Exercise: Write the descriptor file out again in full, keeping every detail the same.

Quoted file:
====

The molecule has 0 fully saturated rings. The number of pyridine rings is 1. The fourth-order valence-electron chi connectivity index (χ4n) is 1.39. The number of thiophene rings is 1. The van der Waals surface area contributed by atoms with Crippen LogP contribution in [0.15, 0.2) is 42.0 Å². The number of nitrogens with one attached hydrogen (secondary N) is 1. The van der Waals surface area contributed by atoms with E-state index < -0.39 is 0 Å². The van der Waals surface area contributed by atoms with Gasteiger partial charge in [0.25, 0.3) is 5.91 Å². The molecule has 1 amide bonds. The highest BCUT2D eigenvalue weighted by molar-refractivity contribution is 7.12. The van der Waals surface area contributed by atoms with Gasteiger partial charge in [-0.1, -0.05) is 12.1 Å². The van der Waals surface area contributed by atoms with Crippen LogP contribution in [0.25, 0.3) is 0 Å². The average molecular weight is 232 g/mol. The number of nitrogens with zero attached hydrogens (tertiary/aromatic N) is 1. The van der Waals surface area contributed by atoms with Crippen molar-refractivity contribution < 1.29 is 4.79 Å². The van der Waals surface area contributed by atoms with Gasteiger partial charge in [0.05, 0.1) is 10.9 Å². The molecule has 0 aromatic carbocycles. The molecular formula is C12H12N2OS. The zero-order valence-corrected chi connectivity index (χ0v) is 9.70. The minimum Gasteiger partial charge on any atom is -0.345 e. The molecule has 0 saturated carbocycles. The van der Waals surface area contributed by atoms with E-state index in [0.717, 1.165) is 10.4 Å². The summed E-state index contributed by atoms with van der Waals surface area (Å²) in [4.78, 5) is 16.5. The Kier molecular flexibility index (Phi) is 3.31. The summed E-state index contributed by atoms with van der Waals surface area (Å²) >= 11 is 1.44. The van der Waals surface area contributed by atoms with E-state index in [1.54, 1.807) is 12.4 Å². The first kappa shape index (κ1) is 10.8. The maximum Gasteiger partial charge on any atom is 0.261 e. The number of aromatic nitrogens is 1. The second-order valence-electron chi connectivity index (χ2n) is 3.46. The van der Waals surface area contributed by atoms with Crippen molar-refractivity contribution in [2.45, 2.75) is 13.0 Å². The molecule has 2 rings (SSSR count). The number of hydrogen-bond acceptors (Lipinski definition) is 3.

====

The molecule has 0 fully saturated rings. The number of pyridine rings is 1. The fourth-order valence-electron chi connectivity index (χ4n) is 1.39. The number of thiophene rings is 1. The van der Waals surface area contributed by atoms with Crippen LogP contribution in [0.15, 0.2) is 42.0 Å². The number of nitrogens with one attached hydrogen (secondary N) is 1. The van der Waals surface area contributed by atoms with E-state index < -0.39 is 0 Å². The van der Waals surface area contributed by atoms with Gasteiger partial charge in [0.25, 0.3) is 5.91 Å². The molecule has 1 amide bonds. The highest BCUT2D eigenvalue weighted by molar-refractivity contribution is 7.12. The van der Waals surface area contributed by atoms with Gasteiger partial charge in [-0.1, -0.05) is 12.1 Å². The van der Waals surface area contributed by atoms with Crippen LogP contribution in [0.25, 0.3) is 0 Å². The average molecular weight is 232 g/mol. The number of nitrogens with zero attached hydrogens (tertiary/aromatic N) is 1. The van der Waals surface area contributed by atoms with Crippen molar-refractivity contribution < 1.29 is 4.79 Å². The van der Waals surface area contributed by atoms with Gasteiger partial charge in [0.05, 0.1) is 10.9 Å². The molecule has 0 aromatic carbocycles. The molecular formula is C12H12N2OS. The zero-order valence-corrected chi connectivity index (χ0v) is 9.70. The minimum Gasteiger partial charge on any atom is -0.345 e. The molecule has 0 saturated carbocycles. The van der Waals surface area contributed by atoms with E-state index in [0.717, 1.165) is 10.4 Å². The summed E-state index contributed by atoms with van der Waals surface area (Å²) in [4.78, 5) is 16.5. The Kier molecular flexibility index (Phi) is 3.31. The summed E-state index contributed by atoms with van der Waals surface area (Å²) >= 11 is 1.44. The van der Waals surface area contributed by atoms with E-state index in [1.54, 1.807) is 12.4 Å². The first kappa shape index (κ1) is 10.8. The maximum Gasteiger partial charge on any atom is 0.261 e. The number of aromatic nitrogens is 1. The second-order valence-electron chi connectivity index (χ2n) is 3.46. The van der Waals surface area contributed by atoms with Crippen molar-refractivity contribution in [2.45, 2.75) is 13.0 Å². The molecule has 2 rings (SSSR count). The number of hydrogen-bond acceptors (Lipinski definition) is 3.